Q: What is the most difficult aspect of your innovation process?
A: According to Robert Scott, VP of innovation and architecture, Global Business Services, the trickiest part of Procter & Gamble’s innovation process is the Launch step, when an IT innovation is “commercialized,” or adopted by customers. The challenge, as Scott sees it, is that “even if you develop something that’s good, people are slow to adopt new things.” IT, he says, must talk about what it’s done in such a way to excite users and compel them to change their behavior. Scott has tapped P&G’s own marketing experts and hired external firms to help him tell a better story about the innovations his organization is delivering.
Bayer North America CIO Claudio Abreu also sees change management as an important part of the innovation process. “Change is not easy; it takes a lot of commitment and leadership from the CIO,” he says. To make sure the innovation process is embraced, Abreu participates personally in innovation team meetings.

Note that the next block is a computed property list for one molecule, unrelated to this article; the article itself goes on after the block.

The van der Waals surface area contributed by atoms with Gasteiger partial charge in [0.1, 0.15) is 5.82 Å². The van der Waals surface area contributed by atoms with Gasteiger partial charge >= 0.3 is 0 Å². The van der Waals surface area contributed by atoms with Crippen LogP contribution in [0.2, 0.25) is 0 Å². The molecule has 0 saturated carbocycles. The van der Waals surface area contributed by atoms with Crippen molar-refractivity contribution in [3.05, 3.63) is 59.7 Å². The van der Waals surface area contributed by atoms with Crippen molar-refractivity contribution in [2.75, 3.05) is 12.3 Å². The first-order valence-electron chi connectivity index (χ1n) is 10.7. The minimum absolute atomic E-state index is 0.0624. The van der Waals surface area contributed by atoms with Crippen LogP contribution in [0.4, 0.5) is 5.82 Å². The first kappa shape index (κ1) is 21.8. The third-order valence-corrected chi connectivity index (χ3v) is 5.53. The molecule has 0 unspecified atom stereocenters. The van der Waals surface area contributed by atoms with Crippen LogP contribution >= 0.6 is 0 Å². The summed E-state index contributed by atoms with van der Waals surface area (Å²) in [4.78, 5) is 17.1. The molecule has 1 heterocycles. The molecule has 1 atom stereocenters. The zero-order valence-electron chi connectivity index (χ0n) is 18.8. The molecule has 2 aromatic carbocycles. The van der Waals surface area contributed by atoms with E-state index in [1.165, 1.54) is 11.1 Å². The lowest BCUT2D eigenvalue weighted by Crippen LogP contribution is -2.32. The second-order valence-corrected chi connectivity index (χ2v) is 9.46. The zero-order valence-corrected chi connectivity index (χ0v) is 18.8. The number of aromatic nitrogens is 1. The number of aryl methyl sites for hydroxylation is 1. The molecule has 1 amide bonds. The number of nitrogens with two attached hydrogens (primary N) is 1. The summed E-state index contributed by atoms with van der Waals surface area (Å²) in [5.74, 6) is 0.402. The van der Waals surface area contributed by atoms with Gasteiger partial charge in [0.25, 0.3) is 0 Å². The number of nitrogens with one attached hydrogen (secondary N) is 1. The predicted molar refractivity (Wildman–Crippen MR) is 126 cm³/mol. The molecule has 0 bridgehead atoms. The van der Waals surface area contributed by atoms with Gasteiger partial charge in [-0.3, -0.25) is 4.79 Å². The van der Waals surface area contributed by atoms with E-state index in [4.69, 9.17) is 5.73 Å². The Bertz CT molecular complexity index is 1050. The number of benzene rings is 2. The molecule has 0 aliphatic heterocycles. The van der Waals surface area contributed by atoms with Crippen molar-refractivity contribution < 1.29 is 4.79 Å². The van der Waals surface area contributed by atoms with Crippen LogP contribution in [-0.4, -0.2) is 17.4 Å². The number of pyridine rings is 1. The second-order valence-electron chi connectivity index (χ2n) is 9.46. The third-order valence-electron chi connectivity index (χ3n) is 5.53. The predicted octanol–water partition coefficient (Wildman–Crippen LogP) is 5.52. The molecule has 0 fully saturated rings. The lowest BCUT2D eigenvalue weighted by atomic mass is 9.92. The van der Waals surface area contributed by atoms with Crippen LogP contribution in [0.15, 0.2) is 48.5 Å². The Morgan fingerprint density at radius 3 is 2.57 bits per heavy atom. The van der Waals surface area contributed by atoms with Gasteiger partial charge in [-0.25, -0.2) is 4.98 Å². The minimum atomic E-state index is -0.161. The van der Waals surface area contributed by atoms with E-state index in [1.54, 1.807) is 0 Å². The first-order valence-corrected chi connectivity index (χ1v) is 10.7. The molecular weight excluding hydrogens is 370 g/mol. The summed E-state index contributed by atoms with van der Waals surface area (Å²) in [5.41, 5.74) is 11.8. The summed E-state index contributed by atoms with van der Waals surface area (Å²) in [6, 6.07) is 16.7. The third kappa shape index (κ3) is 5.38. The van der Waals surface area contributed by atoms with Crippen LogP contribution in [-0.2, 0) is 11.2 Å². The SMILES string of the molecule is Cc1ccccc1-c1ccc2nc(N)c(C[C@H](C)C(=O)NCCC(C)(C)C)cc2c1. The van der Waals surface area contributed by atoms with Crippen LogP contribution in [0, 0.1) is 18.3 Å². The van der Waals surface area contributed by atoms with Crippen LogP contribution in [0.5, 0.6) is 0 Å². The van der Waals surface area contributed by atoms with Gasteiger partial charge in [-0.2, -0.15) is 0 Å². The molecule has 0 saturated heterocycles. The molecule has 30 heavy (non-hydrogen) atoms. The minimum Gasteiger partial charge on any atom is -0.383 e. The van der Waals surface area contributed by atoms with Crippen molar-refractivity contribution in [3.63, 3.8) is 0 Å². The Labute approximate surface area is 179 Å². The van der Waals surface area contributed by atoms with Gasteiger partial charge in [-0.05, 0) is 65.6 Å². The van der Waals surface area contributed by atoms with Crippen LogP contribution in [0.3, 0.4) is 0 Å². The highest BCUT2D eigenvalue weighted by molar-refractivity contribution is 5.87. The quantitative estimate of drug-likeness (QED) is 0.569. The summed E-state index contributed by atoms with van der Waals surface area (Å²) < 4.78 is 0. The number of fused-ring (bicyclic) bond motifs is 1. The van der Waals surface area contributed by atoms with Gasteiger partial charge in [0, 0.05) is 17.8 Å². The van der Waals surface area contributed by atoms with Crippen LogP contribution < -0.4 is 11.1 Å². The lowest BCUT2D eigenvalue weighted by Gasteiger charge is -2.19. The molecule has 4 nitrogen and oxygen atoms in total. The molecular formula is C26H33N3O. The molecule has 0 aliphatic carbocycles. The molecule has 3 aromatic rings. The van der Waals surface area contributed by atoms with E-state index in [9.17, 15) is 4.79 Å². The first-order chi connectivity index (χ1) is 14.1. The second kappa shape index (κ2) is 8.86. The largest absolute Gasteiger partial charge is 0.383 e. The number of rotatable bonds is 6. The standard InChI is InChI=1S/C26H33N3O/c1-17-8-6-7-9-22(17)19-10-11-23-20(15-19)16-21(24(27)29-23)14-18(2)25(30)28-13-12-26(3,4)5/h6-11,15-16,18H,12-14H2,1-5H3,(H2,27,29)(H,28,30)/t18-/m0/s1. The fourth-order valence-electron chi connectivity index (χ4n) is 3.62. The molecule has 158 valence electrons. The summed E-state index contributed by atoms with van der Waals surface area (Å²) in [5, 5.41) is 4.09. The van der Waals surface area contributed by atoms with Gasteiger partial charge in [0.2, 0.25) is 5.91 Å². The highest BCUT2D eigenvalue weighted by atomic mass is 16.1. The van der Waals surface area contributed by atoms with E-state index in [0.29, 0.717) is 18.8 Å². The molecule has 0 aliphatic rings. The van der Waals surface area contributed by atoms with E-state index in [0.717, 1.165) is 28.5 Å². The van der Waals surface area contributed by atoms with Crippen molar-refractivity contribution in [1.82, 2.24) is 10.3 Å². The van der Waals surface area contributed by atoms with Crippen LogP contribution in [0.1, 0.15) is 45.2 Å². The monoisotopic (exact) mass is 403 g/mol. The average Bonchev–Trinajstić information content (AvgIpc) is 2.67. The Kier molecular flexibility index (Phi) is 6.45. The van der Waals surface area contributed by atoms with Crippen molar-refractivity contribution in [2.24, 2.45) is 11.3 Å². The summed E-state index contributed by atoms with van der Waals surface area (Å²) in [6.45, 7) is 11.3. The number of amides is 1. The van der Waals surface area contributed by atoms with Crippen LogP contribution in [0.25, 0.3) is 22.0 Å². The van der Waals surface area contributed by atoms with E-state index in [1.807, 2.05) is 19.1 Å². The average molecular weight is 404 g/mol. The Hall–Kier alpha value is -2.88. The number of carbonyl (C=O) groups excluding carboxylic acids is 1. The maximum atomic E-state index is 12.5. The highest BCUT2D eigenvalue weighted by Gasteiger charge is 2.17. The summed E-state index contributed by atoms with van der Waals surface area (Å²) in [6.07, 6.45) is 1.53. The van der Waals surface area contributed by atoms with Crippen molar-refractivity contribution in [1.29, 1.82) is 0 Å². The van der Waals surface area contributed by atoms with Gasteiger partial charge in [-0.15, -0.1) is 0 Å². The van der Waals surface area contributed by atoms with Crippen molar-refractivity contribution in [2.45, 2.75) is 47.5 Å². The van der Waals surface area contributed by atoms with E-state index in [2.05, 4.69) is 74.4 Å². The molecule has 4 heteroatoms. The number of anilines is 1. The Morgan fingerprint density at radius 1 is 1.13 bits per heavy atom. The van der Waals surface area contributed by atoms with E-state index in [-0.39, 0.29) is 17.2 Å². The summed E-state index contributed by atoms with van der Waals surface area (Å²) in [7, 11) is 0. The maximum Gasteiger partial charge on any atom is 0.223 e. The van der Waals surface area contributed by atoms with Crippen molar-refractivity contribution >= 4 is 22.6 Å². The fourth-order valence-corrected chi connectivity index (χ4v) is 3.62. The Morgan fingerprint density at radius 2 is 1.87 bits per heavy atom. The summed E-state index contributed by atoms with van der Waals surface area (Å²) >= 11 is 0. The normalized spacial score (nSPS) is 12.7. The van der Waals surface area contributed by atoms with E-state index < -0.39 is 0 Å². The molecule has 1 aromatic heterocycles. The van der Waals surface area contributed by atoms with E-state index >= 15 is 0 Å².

For Carolyn Byerly, CIO of Stanford Hospital & Clinics, the first phase of her innovation framework, Sense, was the hardest to define and develop, as it wasn’t a typical part of project management. (Here is a PDF of Byerly’s process grid.) In Sense, the IT team learns about stakeholder needs, conducts research, meets with vendors and so on. It’s not so much about generating ideas but about getting the knowledge that can create a vision from which an idea will follow.